International Association for Cryptologic Research

International Association
for Cryptologic Research


Prasant Gopal


Authenticated Byzantine Generals Strike Again
Pease {\em et al.}\/ introduced the problem of \emph{Authenticated Byzantine General} (ABG) where players could use digital signatures (or similar tools) to thwart the challenge posed by Byzantine faults in distributed protocols for agreement. Subsequently it is well known that ABG among $n$ players tolerating up to $t$ faults is (efficiently) possible if and only if $t < n$ (which is a huge improvement over the $n > 3t$ condition in the absence of authentication for the same functionality). However, in this paper we argue that the extant result of $n>t$ does not \emph{truly} simulate a broadcast channel as intended. Thus, we re-initiate the study of ABG. We show that in a completely connected synchronous network of $n$ players where up to any $t$ players are controlled by an adversary, ABG is possible if and only if $n > 2t-1$. The result is pleasantly surprising since it deviates from the standard template of ``$n > \beta t$" for some integer $\beta$, particularly $\beta = 1,2$ or $3$. The result uses new proof/design techniques which may be of independent interest.
Topology Knowledge Versus Fault Tolerance: The Case of Probabilistic Communication Or: How Far Must You See to Hear Reliably?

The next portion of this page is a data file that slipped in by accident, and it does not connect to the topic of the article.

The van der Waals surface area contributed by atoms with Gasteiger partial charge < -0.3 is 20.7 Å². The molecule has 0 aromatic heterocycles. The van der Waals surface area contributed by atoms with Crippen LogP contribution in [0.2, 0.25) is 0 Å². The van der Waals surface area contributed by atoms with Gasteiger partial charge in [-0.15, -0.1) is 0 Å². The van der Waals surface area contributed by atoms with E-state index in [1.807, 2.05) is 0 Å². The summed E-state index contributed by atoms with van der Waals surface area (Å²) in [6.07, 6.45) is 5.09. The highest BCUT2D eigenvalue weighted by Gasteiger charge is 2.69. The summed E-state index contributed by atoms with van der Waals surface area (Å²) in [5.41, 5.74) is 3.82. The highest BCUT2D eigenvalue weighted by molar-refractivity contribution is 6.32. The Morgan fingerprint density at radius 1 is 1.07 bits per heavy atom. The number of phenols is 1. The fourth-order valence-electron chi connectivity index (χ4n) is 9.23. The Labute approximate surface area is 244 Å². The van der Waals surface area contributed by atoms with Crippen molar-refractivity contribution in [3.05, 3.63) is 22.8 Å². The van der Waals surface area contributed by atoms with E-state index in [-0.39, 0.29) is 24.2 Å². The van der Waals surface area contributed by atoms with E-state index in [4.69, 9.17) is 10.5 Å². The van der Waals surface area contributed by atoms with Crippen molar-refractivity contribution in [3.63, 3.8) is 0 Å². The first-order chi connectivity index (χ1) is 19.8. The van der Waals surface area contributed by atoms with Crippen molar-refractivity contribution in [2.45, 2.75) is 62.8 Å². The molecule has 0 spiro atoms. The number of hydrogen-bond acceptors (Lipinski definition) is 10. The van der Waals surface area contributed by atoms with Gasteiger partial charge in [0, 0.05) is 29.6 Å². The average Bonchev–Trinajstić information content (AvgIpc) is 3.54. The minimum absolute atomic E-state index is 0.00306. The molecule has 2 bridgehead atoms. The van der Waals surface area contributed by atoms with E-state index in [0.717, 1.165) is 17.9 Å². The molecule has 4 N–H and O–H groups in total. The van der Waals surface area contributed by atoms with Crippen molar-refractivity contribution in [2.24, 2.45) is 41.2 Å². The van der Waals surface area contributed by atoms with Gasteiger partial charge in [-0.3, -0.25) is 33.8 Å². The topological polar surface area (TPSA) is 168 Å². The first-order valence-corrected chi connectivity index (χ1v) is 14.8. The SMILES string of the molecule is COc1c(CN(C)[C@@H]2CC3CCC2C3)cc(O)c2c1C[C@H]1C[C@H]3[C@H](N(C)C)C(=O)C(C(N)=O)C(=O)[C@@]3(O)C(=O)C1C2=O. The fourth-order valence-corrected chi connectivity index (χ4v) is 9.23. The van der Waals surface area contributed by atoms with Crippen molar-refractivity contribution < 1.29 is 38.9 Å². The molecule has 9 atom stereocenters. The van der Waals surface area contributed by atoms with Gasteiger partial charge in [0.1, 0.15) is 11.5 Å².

We consider the problem of probabilistic reliable communication (PRC) over synchronous networks modeled as directed graphs in the presence of a Byzantine adversary when players' knowledge of the network topology is not complete. We show that possibility of PRC is extremely sensitive to the changes in players' knowledge of the topology. This is in complete contrast with earlier known results on the possibility of perfectly reliable communication over undirected graphs where the case of each player knowing only its neighbours gives the same result as the case where players have complete knowledge of the network. Specifically, in either case, $2t+1$-vertex connectivity is necessary and sufficient, where $t$ is the number of nodes that can be corrupted by the adversary [1][2]. We use a novel model for quantifying players' knowledge of network topology, denoted by {$\mathcal K$}. Given a directed graph $G$, influenced by a Byzantine adversary that can corrupt up to any $t$ players, we give a necessary and sufficient condition for possibility of PRC over $G$ for any arbitrary topology knowledge {$\mathcal K$}. As a corollary, we answer the question: {\em Up to what neighbourhood level $\ell$ must the players know for the possibility of PRC} where, a player is said to know up to neighbourhood level: $1$ - if it knows only its neighbours; $2$ - if it knows its neighbours and its neighbours' neighbours and so on. [1] Subramanian, L., Katz, R. H., Roth, V., Shenker, S., and Stoica, I. 2005. Reliable broadcast in unknown fixed-identity networks. In Proceedings of the Twenty-Fourth Annual ACM Symposium on Principles of Distributed Computing (Las Vegas, NV, USA, July 17 - 20, 2005). PODC '05. ACM, New York, NY, 342-351. [2] DOLEV, D. The byzantine generals strike again. In Journal of Algorithms (1982), pp. 14–30.